Based on the award winning novel by Laurie Halse Anderson, "Speak" unfolds a story about Melinda (Kristen Stewart), a smart and spirited high school freshman who retreats into self-imposed silence after she is raped one night at a party. Feeling isolated from her classmates and from her preoccupied mother Joyce Sardnino (Elizabeth Perkins), Melinda retreats further in an attempt to escape the torments of high school. It is only through her work in art class with the help of her compassionate art teacher Mr. Freeman (Steve Zahn) that she begins to reach out to others and eventually finds her own voice and inner strength. A feature debut of director/co-writer Jessica Sharzer, "Speak" resonates with stubborn honesty and sardonic humor as we follow Melinda on her journey from traumatized isolation to a brave and final triumphant disclosure.
is an unexpected gem. Adapted from the popular novel by Laurie Halse Anderson and first broadcast in 2004, the film features an excellent lead performance by Kristen Stewart (Panic Room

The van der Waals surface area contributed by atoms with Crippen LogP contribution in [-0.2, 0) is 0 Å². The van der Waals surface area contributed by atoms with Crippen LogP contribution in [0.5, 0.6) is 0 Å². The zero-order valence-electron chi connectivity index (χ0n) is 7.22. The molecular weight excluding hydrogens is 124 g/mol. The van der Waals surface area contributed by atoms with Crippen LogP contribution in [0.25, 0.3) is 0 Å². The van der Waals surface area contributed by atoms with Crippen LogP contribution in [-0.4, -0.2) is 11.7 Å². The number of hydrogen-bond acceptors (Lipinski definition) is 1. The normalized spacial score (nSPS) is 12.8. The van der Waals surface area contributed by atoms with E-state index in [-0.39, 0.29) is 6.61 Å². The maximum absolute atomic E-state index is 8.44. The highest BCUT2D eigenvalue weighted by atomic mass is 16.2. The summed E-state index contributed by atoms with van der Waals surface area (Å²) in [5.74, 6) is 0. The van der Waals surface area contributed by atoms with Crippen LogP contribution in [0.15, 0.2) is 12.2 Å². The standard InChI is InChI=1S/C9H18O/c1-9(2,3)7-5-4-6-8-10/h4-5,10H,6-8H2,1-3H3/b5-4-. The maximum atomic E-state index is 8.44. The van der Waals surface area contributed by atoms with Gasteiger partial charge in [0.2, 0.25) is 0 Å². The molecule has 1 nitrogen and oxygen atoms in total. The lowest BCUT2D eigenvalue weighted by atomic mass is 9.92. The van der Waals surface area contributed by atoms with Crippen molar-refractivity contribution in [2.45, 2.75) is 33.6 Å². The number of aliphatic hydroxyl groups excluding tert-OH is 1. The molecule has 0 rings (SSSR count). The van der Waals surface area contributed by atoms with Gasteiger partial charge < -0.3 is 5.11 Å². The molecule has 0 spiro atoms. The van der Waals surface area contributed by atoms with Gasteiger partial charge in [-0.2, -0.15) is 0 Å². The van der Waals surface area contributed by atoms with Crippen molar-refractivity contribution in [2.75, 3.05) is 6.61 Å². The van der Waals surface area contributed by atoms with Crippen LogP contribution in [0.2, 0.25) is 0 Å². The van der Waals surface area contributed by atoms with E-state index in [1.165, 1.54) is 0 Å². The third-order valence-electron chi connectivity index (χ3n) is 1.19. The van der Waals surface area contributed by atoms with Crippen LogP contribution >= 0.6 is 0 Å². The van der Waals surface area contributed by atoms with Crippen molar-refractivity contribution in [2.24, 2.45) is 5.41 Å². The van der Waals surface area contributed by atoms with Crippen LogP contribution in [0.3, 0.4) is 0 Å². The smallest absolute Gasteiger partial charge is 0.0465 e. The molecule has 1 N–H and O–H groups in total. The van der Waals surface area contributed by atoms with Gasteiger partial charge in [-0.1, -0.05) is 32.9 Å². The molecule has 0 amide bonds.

) as Melinda Sordino, a deeply troubled teen facing her first year of high school and all its attendant perils, including student cliques (here called "clans," such as "the Marthas--very Connecticut, very prep"), hostile teachers (with the exception of Steve Zahn's art instructor), and so forth. Melinda appears to be just another misfit, alienated, shunned, and sullen ("the most depressed person I've ever known," as one classmate puts it), burdened with clueless, hopelessly self-absorbed parents (Elizabeth Perkins, D.D. Sweeney) and her own introverted nature. But there's much more to it than that, and director Jessica Sharzer, who co-wrote the screenplay, deftly balances flashbacks of the traumatic event that turned Melinda into a virtual mute with her pained attempts to deal with its aftermath; the two stories, past and present, unfold together, keeping us involved all the way to the film's unsettling but cathartic conclusion. Powerful, moving, and well-acted (the adult roles occasionally veer toward stereotype, but the kids' performances are consistently good), Speak
is a compelling and admirable piece of work. --Sam Graham